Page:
An initiative got underway Wednesday in Europe to launch an app that will help health professionals track the spread of coronavirus. The initiative, known as Pan-European Privacy Preserving Proximity Tracing (PEPP-PT), will utilized smartphone data to track people who have interacted with confirmed COVID-19 patients.

The technology, developed by the German research firm, Heinrich Hertz, uses Bluetooth handshakes to track people that users have interacted with. With this information, healthcare workers can then directly reach out to these potentially infected individuals. There is hope that the app will slow the spread of the coronavirus without shutting down entire regions.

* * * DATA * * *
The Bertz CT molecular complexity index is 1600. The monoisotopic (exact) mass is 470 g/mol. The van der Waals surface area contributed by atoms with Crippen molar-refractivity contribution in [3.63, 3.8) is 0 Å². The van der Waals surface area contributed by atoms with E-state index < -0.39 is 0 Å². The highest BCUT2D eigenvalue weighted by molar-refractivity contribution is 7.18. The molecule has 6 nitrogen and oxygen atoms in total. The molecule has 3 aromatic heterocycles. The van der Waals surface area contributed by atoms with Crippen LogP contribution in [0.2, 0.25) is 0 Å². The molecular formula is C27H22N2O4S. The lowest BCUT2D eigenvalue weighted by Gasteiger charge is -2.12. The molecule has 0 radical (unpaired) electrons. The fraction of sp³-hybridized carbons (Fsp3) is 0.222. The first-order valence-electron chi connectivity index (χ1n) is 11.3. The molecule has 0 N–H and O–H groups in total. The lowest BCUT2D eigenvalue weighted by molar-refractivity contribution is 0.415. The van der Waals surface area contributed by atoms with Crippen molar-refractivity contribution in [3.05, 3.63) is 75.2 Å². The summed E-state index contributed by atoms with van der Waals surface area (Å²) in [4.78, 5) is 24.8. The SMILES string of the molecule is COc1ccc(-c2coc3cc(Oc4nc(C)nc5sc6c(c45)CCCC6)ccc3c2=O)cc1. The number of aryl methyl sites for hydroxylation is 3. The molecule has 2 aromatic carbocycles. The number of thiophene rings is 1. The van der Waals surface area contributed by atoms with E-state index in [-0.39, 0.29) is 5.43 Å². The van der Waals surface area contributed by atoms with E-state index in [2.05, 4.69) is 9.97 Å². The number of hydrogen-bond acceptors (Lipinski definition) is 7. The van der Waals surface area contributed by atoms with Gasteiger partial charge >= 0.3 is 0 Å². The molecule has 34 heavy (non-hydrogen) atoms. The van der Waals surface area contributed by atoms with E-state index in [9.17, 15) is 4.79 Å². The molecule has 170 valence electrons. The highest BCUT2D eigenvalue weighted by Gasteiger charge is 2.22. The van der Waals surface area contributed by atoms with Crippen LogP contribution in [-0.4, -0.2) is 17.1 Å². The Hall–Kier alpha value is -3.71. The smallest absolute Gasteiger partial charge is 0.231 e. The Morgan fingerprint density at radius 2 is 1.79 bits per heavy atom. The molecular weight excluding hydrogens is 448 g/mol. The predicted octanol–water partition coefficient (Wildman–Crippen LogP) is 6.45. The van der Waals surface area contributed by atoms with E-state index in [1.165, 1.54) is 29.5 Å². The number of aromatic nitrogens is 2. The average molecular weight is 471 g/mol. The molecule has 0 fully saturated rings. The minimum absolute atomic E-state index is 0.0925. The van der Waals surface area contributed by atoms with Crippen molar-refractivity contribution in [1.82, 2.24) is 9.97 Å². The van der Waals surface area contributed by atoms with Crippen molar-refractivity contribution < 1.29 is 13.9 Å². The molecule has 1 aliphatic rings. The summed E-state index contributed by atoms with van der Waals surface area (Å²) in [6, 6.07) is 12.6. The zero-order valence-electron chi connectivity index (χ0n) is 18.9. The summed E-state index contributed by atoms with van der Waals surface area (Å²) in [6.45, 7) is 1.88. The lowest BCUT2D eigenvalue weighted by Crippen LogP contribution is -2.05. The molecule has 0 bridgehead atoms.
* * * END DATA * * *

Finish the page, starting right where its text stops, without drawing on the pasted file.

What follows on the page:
“The PEPP-PT platform others can build on includes an anonymous and privacy-preserving digital proximity tracing approach, which is in full compliance with GDPR and can also be used when travelling between countries,” Hans-Christian Boos, founder of Arago and adviser to the German government, explained.

PEPP-PT has been developed with the help of around 130 experts from eight countries. The planned licensing launch for the platform is April 7, with the first apps to follow a week later.

“We all know that, as a society and an economy, we cannot go on like this for an extended period of time,” Marcel Salathe, a professor of digital epidemiology at the Swiss Federal Institute of Technology, said in a statement to the press. “There is a more efficient way to break this exponential trend of growth.”

Medical experts have said that “contact tracing,” as PEPP-PT will allow, will be an important tool down the road when dealing with smaller bursts of COVID-19 in the near future, once mass shutdowns and quarantining have hopefully slowed the disease down. It will be especially helpful for finding potentially infected individuals before they start to show any symptoms.